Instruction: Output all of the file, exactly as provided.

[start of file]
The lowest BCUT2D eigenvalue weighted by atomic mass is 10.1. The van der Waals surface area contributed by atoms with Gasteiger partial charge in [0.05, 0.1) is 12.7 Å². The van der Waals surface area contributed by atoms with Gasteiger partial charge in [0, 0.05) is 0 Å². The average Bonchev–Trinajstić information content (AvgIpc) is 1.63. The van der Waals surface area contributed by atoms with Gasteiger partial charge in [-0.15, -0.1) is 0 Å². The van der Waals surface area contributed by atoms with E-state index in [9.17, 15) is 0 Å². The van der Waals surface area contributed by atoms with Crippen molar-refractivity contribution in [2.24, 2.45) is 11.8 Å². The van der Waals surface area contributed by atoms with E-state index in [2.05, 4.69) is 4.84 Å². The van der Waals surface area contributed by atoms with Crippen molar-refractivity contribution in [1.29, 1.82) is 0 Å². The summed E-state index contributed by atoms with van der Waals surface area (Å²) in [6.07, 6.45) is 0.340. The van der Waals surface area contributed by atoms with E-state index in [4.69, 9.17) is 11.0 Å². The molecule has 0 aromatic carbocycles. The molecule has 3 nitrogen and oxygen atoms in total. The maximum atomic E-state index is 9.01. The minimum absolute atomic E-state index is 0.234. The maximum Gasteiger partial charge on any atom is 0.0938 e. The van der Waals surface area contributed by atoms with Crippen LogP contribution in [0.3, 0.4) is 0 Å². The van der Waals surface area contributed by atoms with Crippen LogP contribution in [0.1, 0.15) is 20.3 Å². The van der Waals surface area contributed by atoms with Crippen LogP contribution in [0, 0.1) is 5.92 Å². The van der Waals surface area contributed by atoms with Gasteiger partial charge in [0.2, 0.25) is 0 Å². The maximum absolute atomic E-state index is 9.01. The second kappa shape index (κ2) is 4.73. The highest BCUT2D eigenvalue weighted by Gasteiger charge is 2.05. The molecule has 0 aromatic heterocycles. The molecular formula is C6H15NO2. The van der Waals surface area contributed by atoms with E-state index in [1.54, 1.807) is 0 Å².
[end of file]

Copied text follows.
The lowest BCUT2D eigenvalue weighted by atomic mass is 10.1. The van der Waals surface area contributed by atoms with Gasteiger partial charge in [0.05, 0.1) is 12.7 Å². The van der Waals surface area contributed by atoms with Gasteiger partial charge in [0, 0.05) is 0 Å². The average Bonchev–Trinajstić information content (AvgIpc) is 1.63. The van der Waals surface area contributed by atoms with Gasteiger partial charge in [-0.15, -0.1) is 0 Å². The van der Waals surface area contributed by atoms with E-state index in [9.17, 15) is 0 Å². The van der Waals surface area contributed by atoms with Crippen molar-refractivity contribution in [2.24, 2.45) is 11.8 Å². The van der Waals surface area contributed by atoms with E-state index in [2.05, 4.69) is 4.84 Å². The van der Waals surface area contributed by atoms with Crippen molar-refractivity contribution in [1.29, 1.82) is 0 Å². The summed E-state index contributed by atoms with van der Waals surface area (Å²) in [6.07, 6.45) is 0.340. The van der Waals surface area contributed by atoms with E-state index in [4.69, 9.17) is 11.0 Å². The molecule has 0 aromatic carbocycles. The molecule has 3 nitrogen and oxygen atoms in total. The maximum atomic E-state index is 9.01. The minimum absolute atomic E-state index is 0.234. The maximum Gasteiger partial charge on any atom is 0.0938 e. The van der Waals surface area contributed by atoms with Crippen LogP contribution in [0.3, 0.4) is 0 Å². The van der Waals surface area contributed by atoms with Crippen LogP contribution in [0.1, 0.15) is 20.3 Å². The van der Waals surface area contributed by atoms with Crippen LogP contribution in [0, 0.1) is 5.92 Å². The van der Waals surface area contributed by atoms with Gasteiger partial charge in [0.2, 0.25) is 0 Å². The maximum absolute atomic E-state index is 9.01. The second kappa shape index (κ2) is 4.73. The highest BCUT2D eigenvalue weighted by Gasteiger charge is 2.05. The molecule has 0 aromatic heterocycles. The molecular formula is C6H15NO2. The van der Waals surface area contributed by atoms with E-state index in [1.54, 1.807) is 0 Å².